- The Karo tribe use red ochre and white chalk to create intricate designs on their faces and bodies
- Both sexes do it as a way to be more visually appealing and attractive, while looking intimidating to rivals
- American photographer Vicente Pamparo visited tribe to capture their beauty and learn of their way of life
PUBLISHED: 26 February 2014
Wearing make-up to feel more confident and attractive is common practice for Western women. And although they live in a world far removed from urban life, it’s the same for women of the Karo tribe in Ethiopia.
Using white chalk and red ochre, the women create intricate circle, spiral and cross-hatched designs in order to look more beautiful and stand out of the crowd.
What’s more, it’s not just the women who use this technique in a bid to be more visually appealing to the opposite sex. The men also paint their faces and bodies to boost their sex appeal.
Insight: Photographer Vicente Pamparo visited the tribe to capture their way of life on the river bank
Body art: Men, women and children from the Karo in Ethiopia paint their faces and bodies with white chalk
Face mask: The markings are an important part of festivities and ceremonies within the tribe
Sex appeal: For the men, the body paint is meant to make them look more attractive and courageous
Now the beauty of their painted markings has been revealed in a set of incredible photos by American snapper and economics student Vicente Pamparo, who sought out the tribe, who live on the east banks of Ethiopia’s Omo River, to capture the splendour of their tribal make-up.
Speaking to MailOnline, he explained: ‘The Karo is a highly aesthetic group of people. Their styles are often symbolic of important festivities or as a means of attracting the opposite sex.
‘Their hair is usually mixed with red ochre and cut in a bowl-like fashion. Walking around the tribe area, you can’t help but notice women lathering goat hide with animal fat to add to their wardrobe.’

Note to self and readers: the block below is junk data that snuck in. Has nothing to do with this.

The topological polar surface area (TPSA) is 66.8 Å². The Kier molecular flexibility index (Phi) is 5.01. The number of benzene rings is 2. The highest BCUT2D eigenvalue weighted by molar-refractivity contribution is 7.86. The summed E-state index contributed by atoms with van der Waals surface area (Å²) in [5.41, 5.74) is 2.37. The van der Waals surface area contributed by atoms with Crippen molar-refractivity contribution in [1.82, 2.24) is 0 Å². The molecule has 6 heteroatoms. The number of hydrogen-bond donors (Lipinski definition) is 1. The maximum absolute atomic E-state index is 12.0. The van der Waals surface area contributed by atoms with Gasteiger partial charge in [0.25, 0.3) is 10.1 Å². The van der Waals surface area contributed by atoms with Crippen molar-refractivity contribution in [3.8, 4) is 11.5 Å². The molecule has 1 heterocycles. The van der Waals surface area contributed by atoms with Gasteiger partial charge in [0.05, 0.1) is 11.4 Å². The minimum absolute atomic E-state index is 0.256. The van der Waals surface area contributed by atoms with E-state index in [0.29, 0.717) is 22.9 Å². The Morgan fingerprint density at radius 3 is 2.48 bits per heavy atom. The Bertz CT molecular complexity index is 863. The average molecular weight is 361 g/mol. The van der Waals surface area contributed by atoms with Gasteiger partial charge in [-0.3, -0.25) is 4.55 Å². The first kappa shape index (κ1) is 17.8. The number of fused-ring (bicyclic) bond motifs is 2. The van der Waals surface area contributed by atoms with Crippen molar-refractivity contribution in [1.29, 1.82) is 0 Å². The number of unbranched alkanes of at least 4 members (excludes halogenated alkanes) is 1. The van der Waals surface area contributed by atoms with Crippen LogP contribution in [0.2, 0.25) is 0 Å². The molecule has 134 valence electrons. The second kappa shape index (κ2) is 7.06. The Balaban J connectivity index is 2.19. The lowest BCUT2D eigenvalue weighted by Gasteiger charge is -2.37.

But the tribesmen don’t just decorate themselves with white markings to attract women. They also do it for a number of other reasons, including to look more intimating to those from rival tribes in the region and as a means of enhancing their status.
Vicente explains: ‘The Karo men cover their body and face with white chalk mixed with fat to celebrate important festivities, show off during guest visits, conflict between other clans or for purely aesthetic reasons.’
Pride: The men carry weapons to guard their cattle from wild animals and other tribes and also to enhance their status
Welcoming: Vicente found the tribe to be welcoming and generous during his stay
Image conscious: The Karo people decorate their face and bodies to celebrate important festivities and for purely aesthetic reasons. They also do piercings and self-inflicted scars as a means of enhancing their appearance
As well as decorating themselves in the white markings, the men will also inflict lacerations and cuts on themselves to produce scars and markings. These are highly esteemed because they represent courageous acts.
‘Scarification, whether natural or self-inflicted, symbolises courage or an appeal to the opposite sex,’ he added. ‘Children will also wear body paint when taking part in festivities and as a means of identifying themselves as part of the clan.’
The Karo tribe is made up of about 1,000 people who survive on agriculture and fishing. Their diet consists of maize, sorghum and beans they grow themselves plus they fish from the river and raise goats and cattle.
Most of the men carry weapons which Vicente said is necessary to protect their cattle from other tribes and wild animals. But he added: ‘It also symbolises their pride, as weapons allows for the protection of not only the individuals but also their tribe.’
Primative living: The tribe of about 1,000 people survive on agriculture and fishing and raise their own goats
Despite their intimidating, ghostly appearance thanks to their guns and war paint, Vicente said the tribe were ‘pleasant and friendly’ when he visited last November to learn about them and their way of life.
He said: ‘I managed to receive permission to set up a tent within the tribe area and the Karo’s hospitality was unwavering. I was invited to drink coffee with several of the families, fished with some of the men, guarded the farms against baboons.
I also drank some “akele” which is an alcoholic beverage enjoyed during celebrations. Their token of friendship was remarkable.’
At one with nature: The people rely on the land around them to survive
Behind the lens: Vicente visited the region last November to stay with the tribe